Despite the focus on appropriate use of opioids for pain management, ECRI Institute Patient Safety Organization (PSO) found that there are many hospitals that continue to experience opioid-related adverse events and deaths. To help prevent further patient harms and deaths, PSO conducted a deep dive analysis of adverse events related to opioids in the acute care setting.
The ECRI Institute released its annual list of top-10 health technology hazards. ECRI’s top 10 technology hazards should be top of mind for clinicians.
By Sean Power
The ECRI Institute released its annual list of top-10 health technology hazards. These hazards have major patient safety implications and should be top-of-mind for all clinicians and hospitalists who use health technology.
According to the authors of the report:
“Patients receiving opioids—such as morphine, hydromorphone, or fentanyl—are at risk for drug-induced respiratory depression. If not detected, this condition can quickly lead to anoxic brain injury or death. Thus, spot checks every few hours of a patient’s oxygenation and ventilation are inadequate.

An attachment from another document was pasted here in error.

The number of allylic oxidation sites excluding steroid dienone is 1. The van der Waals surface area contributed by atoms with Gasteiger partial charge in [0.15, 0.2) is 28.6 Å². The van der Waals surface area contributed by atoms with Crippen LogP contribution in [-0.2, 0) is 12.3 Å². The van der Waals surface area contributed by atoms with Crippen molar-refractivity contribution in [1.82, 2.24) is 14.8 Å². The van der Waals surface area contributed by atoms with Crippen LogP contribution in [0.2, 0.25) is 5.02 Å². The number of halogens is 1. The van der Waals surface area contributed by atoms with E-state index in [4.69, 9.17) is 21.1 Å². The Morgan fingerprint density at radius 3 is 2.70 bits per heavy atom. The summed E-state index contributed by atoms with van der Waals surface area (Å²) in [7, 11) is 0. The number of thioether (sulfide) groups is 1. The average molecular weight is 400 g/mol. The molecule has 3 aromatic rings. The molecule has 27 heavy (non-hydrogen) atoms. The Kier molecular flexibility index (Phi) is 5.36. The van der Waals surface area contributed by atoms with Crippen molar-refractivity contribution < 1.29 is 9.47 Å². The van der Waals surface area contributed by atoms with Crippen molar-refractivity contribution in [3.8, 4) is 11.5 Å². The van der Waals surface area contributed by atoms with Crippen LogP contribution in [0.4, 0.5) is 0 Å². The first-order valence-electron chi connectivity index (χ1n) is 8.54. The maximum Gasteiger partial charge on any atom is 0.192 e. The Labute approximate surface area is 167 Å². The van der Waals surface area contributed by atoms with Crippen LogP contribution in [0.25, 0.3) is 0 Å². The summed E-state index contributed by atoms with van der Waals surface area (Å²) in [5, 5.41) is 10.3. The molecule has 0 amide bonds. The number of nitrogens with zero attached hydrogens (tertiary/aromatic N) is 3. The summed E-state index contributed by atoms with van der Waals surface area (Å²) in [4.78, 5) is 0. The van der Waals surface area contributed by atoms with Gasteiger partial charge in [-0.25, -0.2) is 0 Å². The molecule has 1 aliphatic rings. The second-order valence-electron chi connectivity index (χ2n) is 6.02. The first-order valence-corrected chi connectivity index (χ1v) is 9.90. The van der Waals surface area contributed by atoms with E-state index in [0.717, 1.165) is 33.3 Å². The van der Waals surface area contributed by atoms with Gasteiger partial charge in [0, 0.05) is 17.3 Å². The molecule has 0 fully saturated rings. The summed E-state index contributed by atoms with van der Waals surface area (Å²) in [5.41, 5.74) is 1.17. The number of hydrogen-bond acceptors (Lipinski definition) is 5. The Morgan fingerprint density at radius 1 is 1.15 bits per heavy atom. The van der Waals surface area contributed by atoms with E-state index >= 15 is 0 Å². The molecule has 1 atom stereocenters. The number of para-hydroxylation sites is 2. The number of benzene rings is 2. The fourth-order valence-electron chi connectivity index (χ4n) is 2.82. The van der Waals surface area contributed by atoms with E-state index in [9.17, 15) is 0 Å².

“ECRI Institute recommends that healthcare facilities implement measures to continuously monitor the adequacy of ventilation of these patients and has recently tested and rated monitoring devices for this application.”
Last year, we interviewed Stephanie Uses, PharmD, MJ, JD, Patient Safety Analyst at ECRI Institute, to look at how hospitals and other healthcare facilities can prevent harm and death to patients with improved opioid safety. It is still relevant today.
You can also read the transcript here.
By Stephanie Uses, PharmD, MJ, JD (Patient Safety Analyst, ECRI Institute), Lynn Razzano, RN, MSN, ONCC (Clinical Nurse Consultant, Physician-Patient Alliance for Health & Safety), and Michael Wong, JD (Executive Director, Physician-Patient Alliance for Health & Safety)
Inadequate monitoring for respiratory depression in patients receiving opioids poses the greatest risk and potentially resulting harm to patients. ECRI Institute recently released the 2016 Top 10 Patient Safety Concerns for Healthcare Organizations and assigned inadequate monitoring its highest risk map of 80: Read More
In honor of the fifth anniversary of the Physician-Patient Alliance for Health & Safety (PPAHS), PPAHS today announced the top five patient safety interviews by PPAHS.
“To increase awareness and promote discussion about and practical solutions for patient safety issues, PPAHS interviews doctors, nurses, respiratory therapists, and patients’ families,” said Michael Wong, JD (Executive Director, PPAHS).